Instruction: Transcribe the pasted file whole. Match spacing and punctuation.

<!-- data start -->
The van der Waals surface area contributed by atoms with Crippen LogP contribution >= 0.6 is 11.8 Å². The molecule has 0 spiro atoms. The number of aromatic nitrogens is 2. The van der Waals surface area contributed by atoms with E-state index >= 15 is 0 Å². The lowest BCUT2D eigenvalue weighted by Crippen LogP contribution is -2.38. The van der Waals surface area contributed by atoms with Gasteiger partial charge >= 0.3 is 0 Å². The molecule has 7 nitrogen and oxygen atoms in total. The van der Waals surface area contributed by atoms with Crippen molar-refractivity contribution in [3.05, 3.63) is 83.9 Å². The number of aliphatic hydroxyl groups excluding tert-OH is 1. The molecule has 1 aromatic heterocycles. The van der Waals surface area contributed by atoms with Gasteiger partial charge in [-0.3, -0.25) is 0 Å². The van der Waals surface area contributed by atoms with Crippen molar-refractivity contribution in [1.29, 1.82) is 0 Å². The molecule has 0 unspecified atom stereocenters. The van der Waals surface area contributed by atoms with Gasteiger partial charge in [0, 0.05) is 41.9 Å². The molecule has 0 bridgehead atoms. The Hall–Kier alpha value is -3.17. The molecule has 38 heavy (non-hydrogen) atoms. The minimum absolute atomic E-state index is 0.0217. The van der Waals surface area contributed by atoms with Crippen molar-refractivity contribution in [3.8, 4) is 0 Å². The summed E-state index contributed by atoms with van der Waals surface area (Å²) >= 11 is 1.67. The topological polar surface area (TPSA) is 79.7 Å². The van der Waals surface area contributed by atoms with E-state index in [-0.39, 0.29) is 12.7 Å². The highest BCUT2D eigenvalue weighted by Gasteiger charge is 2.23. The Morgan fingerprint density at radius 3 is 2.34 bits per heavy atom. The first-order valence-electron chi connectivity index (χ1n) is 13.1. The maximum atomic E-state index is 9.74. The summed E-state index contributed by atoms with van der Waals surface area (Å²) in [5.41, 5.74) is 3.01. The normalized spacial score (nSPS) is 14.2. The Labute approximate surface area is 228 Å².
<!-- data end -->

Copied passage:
The van der Waals surface area contributed by atoms with Crippen LogP contribution >= 0.6 is 11.8 Å². The molecule has 0 spiro atoms. The number of aromatic nitrogens is 2. The van der Waals surface area contributed by atoms with E-state index >= 15 is 0 Å². The lowest BCUT2D eigenvalue weighted by Crippen LogP contribution is -2.38. The van der Waals surface area contributed by atoms with Gasteiger partial charge >= 0.3 is 0 Å². The molecule has 7 nitrogen and oxygen atoms in total. The van der Waals surface area contributed by atoms with Crippen molar-refractivity contribution in [3.05, 3.63) is 83.9 Å². The number of aliphatic hydroxyl groups excluding tert-OH is 1. The molecule has 1 aromatic heterocycles. The van der Waals surface area contributed by atoms with Gasteiger partial charge in [-0.3, -0.25) is 0 Å². The van der Waals surface area contributed by atoms with Crippen molar-refractivity contribution in [1.29, 1.82) is 0 Å². The molecule has 0 unspecified atom stereocenters. The van der Waals surface area contributed by atoms with Gasteiger partial charge in [0, 0.05) is 41.9 Å². The molecule has 0 bridgehead atoms. The Hall–Kier alpha value is -3.17. The molecule has 38 heavy (non-hydrogen) atoms. The minimum absolute atomic E-state index is 0.0217. The van der Waals surface area contributed by atoms with Crippen molar-refractivity contribution in [3.8, 4) is 0 Å². The summed E-state index contributed by atoms with van der Waals surface area (Å²) >= 11 is 1.67. The topological polar surface area (TPSA) is 79.7 Å². The van der Waals surface area contributed by atoms with E-state index in [-0.39, 0.29) is 12.7 Å². The highest BCUT2D eigenvalue weighted by Gasteiger charge is 2.23. The Morgan fingerprint density at radius 3 is 2.34 bits per heavy atom. The first-order valence-electron chi connectivity index (χ1n) is 13.1. The maximum atomic E-state index is 9.74. The summed E-state index contributed by atoms with van der Waals surface area (Å²) in [5.41, 5.74) is 3.01. The normalized spacial score (nSPS) is 14.2. The Labute approximate surface area is 228 Å².